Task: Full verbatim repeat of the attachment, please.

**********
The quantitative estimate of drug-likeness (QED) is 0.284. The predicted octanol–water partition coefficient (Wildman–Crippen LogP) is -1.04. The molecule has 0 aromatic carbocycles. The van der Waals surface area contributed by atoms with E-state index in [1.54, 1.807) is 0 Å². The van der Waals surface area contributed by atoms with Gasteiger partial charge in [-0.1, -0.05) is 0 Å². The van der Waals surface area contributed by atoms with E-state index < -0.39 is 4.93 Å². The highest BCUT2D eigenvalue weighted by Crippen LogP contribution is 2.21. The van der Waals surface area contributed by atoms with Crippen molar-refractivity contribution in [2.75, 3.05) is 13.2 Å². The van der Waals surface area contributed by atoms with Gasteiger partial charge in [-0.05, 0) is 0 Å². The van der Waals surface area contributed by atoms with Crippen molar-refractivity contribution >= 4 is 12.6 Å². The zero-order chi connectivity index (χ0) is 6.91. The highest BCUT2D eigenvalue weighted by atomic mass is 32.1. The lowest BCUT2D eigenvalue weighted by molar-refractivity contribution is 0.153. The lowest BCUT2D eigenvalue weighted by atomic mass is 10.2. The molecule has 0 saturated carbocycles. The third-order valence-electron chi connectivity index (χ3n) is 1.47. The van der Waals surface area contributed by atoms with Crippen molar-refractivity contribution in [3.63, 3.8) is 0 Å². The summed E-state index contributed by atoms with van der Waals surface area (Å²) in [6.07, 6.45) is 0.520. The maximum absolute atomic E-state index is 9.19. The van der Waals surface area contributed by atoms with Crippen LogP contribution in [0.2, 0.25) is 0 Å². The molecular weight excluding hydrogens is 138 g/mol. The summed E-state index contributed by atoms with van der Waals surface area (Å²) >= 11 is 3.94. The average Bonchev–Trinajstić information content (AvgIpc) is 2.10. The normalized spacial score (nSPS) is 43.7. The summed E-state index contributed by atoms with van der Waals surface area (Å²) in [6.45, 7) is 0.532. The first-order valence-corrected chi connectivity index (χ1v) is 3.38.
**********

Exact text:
The quantitative estimate of drug-likeness (QED) is 0.284. The predicted octanol–water partition coefficient (Wildman–Crippen LogP) is -1.04. The molecule has 0 aromatic carbocycles. The van der Waals surface area contributed by atoms with E-state index in [1.54, 1.807) is 0 Å². The van der Waals surface area contributed by atoms with Gasteiger partial charge in [-0.1, -0.05) is 0 Å². The van der Waals surface area contributed by atoms with E-state index < -0.39 is 4.93 Å². The highest BCUT2D eigenvalue weighted by Crippen LogP contribution is 2.21. The van der Waals surface area contributed by atoms with Crippen molar-refractivity contribution in [2.75, 3.05) is 13.2 Å². The van der Waals surface area contributed by atoms with Gasteiger partial charge in [-0.05, 0) is 0 Å². The van der Waals surface area contributed by atoms with Crippen molar-refractivity contribution >= 4 is 12.6 Å². The zero-order chi connectivity index (χ0) is 6.91. The highest BCUT2D eigenvalue weighted by atomic mass is 32.1. The lowest BCUT2D eigenvalue weighted by molar-refractivity contribution is 0.153. The lowest BCUT2D eigenvalue weighted by atomic mass is 10.2. The molecule has 0 saturated carbocycles. The third-order valence-electron chi connectivity index (χ3n) is 1.47. The van der Waals surface area contributed by atoms with Crippen molar-refractivity contribution in [3.63, 3.8) is 0 Å². The summed E-state index contributed by atoms with van der Waals surface area (Å²) in [6.07, 6.45) is 0.520. The maximum absolute atomic E-state index is 9.19. The van der Waals surface area contributed by atoms with Crippen LogP contribution in [0.2, 0.25) is 0 Å². The molecular weight excluding hydrogens is 138 g/mol. The summed E-state index contributed by atoms with van der Waals surface area (Å²) >= 11 is 3.94. The average Bonchev–Trinajstić information content (AvgIpc) is 2.10. The normalized spacial score (nSPS) is 43.7. The summed E-state index contributed by atoms with van der Waals surface area (Å²) in [6.45, 7) is 0.532. The first-order valence-corrected chi connectivity index (χ1v) is 3.38.